calculation of this study was used to present the design logic for

deficit drip irrigation of coconut trees. The example calculation

shows that deficit irrigation for coconuts during the dry season in

39. Jack keller, Sivanapan and Varadan, Jain Irrigation System, “Drip
On Coconut”, paper presented in a National Seminar on Dnp
Irrigation held on 9.10.88 at W.T.C., T.N.AU., Cbe., Kisan World
Nov pp 38-40, Coconut special issue.
Kerala should be more productive and profitable use of limited water

supplies than full irrigation. The Coconut trees there generally have

large canopies that give almost full shade and they produce 150 to 200

nuts/trees per year (rather than only 75) when fully irrigated and

planted at a density of 185 trees per ha. Deficit irrigation systems that

give low emission uniformities will produce coconut yields almost high

as those with high uniformities. Therefore, under conditions where it is

expensive to obtain and maintain high uniformities, drip systems having

relatively low uniformities may be more profitable.

An experiment conducted by the Jain irrigation systems Ltd.,

Coimbatore on drip in coconut during the year 1985-86 to 1988-89

reveals that 30 litres/palm/day was sufficient to produce 87.4

nuts/palm/year as against 59.4 nuts/palm/year with an application of

600 lit./palm/week. This study has shown that 30 - 100 per cent

combination yielded 66.5 nuts/palm/year as compared to flood, 55.9

Bangal, Londhe and Kalbande40 indicated that tomato was very

much responsive to drip irrigation. Whereas the yield increased from

negligible to 50 per cent in some locations, there was universally a high

water economy at most of the locations with a saving of 30 to 50 per cent.

Tomato is a popular vegetable crop which is not only used as vegetable but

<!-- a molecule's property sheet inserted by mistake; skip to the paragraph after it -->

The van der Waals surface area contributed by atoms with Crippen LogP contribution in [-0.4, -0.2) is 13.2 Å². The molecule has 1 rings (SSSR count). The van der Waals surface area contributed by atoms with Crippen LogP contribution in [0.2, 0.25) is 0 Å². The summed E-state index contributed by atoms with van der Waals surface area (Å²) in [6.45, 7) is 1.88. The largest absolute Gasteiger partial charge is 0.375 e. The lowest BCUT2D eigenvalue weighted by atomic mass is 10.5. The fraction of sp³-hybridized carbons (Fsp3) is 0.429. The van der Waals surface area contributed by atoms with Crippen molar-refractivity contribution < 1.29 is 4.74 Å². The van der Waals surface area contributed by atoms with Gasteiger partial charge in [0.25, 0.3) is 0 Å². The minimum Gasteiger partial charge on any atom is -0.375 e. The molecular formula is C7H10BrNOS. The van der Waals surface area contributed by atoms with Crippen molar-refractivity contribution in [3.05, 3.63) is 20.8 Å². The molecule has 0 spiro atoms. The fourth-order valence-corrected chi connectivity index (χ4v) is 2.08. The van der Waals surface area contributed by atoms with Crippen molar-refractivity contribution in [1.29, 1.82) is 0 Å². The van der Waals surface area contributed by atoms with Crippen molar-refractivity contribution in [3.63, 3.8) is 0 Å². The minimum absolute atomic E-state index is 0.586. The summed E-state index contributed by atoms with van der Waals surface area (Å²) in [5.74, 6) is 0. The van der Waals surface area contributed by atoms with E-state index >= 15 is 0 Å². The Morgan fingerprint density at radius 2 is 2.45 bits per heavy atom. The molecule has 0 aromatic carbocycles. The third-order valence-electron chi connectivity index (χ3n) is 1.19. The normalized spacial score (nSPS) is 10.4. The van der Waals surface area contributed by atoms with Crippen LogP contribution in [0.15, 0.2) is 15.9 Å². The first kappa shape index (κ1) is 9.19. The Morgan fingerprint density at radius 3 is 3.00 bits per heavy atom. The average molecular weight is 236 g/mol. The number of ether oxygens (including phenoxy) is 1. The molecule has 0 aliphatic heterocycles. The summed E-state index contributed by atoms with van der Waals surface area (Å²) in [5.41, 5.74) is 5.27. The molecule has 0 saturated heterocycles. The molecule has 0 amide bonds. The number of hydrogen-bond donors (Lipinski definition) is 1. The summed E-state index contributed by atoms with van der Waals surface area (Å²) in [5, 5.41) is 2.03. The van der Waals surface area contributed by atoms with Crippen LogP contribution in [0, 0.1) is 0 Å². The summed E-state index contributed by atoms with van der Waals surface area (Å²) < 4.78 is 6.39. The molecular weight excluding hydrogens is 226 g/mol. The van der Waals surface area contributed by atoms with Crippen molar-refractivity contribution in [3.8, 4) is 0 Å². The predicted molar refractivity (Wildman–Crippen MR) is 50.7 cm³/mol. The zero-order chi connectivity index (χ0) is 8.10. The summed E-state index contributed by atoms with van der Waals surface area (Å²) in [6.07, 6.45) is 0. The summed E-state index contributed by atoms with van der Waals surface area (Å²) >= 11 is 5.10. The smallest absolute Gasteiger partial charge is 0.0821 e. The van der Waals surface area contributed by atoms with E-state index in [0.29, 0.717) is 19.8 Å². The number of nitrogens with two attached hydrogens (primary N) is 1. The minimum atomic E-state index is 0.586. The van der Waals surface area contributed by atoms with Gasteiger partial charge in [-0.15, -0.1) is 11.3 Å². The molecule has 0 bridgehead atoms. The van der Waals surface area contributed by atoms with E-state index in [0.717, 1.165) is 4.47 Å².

in other forms of processed foods. In winters its cost grows quite high.

Although its cultivated area is not correctly known, it is grown in large

quantities around cities and neighbouring villages. Keeping in view the

water economy it gives, there is a good scope of application of drip

irrigation in tomato cultivation. Benefit - cost ratio of potato was 5.15 in

drip system and 3.96 in conventional system.

An Attempt has been made by Joseph41 to work out the cost

of drip system. Tamil Nadu, where high temperature and low
humidity water every alternative day during hot summer provided the
basin of Coconut trees are filled with coir dust and farm yard
manure of 20 kg, 30 kg, respectively digging a minimum depth of 9
inches by providing 4 nos. of drippers at correct points.
40. G.B. Bangal, F.B.Londhe andD.H. Kalbande, Comparative Studies of Furrow
and Drip Irrigation Systems in Tomato”, Proceedings of National Seminar held
atM.P.A.U, Rahuri, India, LF.D. + I.W.M. Publication 1987, pp.169-172.
41. George P. Joseph: “A Few Facts and Tips on Drip Irrigation System
for Coconut Plants”. Kissan World. Nov. 1991, Coconut Special Issue, pp. 40-41.
The total cost / tree for the system as per present conditions

(1991) would only be Rs.100 to 130 depending on the extent to be

installed with the system. The cost is inclusive of all maintenance

/repair/taxes of the system and is highly economical as the above cost